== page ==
Western Short Story
At fourteen, on his birthday, Lance Burlly got a new lariat from his father and a saddle practically as old as he was, but they were his, and somewhere in the day, he just knew, there was a horse to mount them and him, his own horse.
His father, forty years a cowboy and ranch owner, once of the Burllys off a boat in Boston, had worked his way and his will on the land, its people, its treasures, the land being the first and longest-held claim in his part of Wyoming territory. He had fought for every foot of it, for Miriam to call home, to be the L-Bar-B Ranch for his lone son someday.
That day was drawing nigh; his bones told him, his energies told him, or the lack of them, and an old Indian chief, Wolf Bite, had looked into his eyes and told him. “The Great Spirit tells favored sons what is coming, but one has to be listening,” and Lance Burlly, the elder, heard everything said about and unto himself, especially from a seer among the savages protecting their land from continual encroachment by pushy white men quick to shoot, scavage and ravage, as he called it himself.
The elder Lance ambled to the barn, grabbed a length of new rope and an old saddle he’d used in the early days; it had saved him a number of times. Now, its leather polished anew, hanging useless, it was to be his sons on the horse of his choosing from an extensive remuda. Both knew it would be the one they had early named Black Burlly. The older man, indeed, had felt the ages knocking at his door. Wolf Bite didn’t hear the knocking, but saw the transfer in lives as they progressed in front of him where he had sat for ten years, his legs useless from an errant Pawnee arrow, but his mind alive, and rescued by Burlly from the desert where his tribe left him for animals to feed on, propelling the Earth and life onward, the way his corpse would eventually go, under wild teeth few men can imagine.
The father went to the barn, noosed the horse, and led him to the house where his son sat in front of a cake waiting for his father to come back from a “quick errand,” as he had said.
The big black was the horse of horses on the ranch, probably in that whole end of Wyoming, a magnificent specimen of an animal that Lance had watched grow from the day of birth, hoping one day it would be his horse. That day had come for his wishes, for ownership, for a horse of his own; what birthdays put together let no man separate.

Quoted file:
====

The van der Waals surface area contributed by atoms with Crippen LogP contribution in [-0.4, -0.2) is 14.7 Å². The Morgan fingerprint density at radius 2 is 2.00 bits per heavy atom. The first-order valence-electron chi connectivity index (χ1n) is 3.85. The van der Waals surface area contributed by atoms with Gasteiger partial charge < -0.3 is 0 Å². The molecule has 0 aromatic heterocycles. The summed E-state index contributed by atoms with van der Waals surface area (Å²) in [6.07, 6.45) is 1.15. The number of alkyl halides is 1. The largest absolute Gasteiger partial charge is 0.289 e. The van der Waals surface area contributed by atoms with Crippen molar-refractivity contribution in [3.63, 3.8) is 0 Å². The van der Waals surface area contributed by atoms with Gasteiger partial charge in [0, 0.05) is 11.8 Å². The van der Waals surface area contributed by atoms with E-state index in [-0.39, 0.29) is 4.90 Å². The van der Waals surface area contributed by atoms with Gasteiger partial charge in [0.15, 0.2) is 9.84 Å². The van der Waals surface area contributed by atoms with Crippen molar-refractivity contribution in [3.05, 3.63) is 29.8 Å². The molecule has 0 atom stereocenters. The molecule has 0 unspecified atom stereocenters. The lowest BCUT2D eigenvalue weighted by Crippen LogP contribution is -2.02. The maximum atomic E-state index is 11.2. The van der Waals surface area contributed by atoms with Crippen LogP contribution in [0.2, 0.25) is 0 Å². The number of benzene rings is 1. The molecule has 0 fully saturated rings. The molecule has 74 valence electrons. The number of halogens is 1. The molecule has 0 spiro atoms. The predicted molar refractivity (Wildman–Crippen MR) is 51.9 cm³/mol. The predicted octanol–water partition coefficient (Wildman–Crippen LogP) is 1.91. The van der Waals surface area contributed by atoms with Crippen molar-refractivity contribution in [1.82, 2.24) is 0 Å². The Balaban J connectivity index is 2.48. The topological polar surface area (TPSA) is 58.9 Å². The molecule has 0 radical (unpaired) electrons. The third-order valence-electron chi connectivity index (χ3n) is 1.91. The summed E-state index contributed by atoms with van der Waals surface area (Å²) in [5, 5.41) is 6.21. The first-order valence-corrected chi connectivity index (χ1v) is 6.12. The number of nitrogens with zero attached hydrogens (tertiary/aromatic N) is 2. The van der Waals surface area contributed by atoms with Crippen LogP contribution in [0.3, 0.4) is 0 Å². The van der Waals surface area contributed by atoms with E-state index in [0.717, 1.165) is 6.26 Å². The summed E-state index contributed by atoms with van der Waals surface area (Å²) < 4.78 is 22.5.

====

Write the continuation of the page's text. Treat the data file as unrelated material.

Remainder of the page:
In that meantime, Wolf Bite said, “More news comes this day. Hope for good news.” Such statements always turned the family upside down, inside out, and this new pronouncement had the exact same promise in it.
Each one of the family held their patience in check when Wolf Bite made such a promising statement. The infirm sage moved about on a two-wheel rig he had to control with a strong stick much like a two-edged boat paddle, many lefts and rights in a short run. In truth, some of their days resulted the way he fore-planned them, or fore-doomed them; they loved his sage advice, feared the doom that might be promised.
But they’d have it no other way; what ranch had such a seer on hand, one connected with the land itself and those who trod it. He might say, to Lance, “Today is the day to fish in the river who waits on you.” It came like a blessing, and said fish was for the day’s last meal.
Young Burlly, up on the saddle, ventured into town, on his own horse obviously the envy of all men in the tow, his pair of pistols shining their newness on his hips, and all men marking the image in heir own way. The first came from a town gun hand-for-hire who yelled across the road, “Hey, kid, did your pa break them guns in for you?”
The response was a two-round salvo right between his boots, road dust swirling over the boots, his wits sort of scattered, and his hands limp at his side.
“You ought to know him better than that, Bergo, and me too. You worked for him long enough to get thrown off the ranch by a man three times as old as you.” The new kid in town had made his points early in the day, working his father into the deal; he was knowing what Wolf Bite had been preaching all the time: “Take care of the older ones who have taken care of you.”
Bergo, not at all embarrassed, said, loud enough for the whole town to hear, “I last saw him as a spoiled brat, and see a man now who has moved me onto his side of the rail.” He doffed his cap at young Burlly, a salute of salutes. The story, all there knew, would spread across Wyoming like the grass was on fire, a new young gunman had been loosed on the territory.
The story got to the elder Burlly before the sun went down, and came from several sources hastening to be of good service to the big man of the region. He was sitting on the porch when Lance came in from his first ride to town with his own horse and his own guns.
“Lance,” he said, “you made your points today and you can never go back to what you used to be. You are a handy man with a pair of pistols. That brand will never leave you. Not ever. I just want you to blend it with a moderate sense or responsibility every time you point your guns at another man, because you’ll carry the echoes of the shots with you all your days.”
He sat back on an old rocking chair, nodding, measuring time, the ages, and a boy of a sudden in a man’s world., and never again able to go back.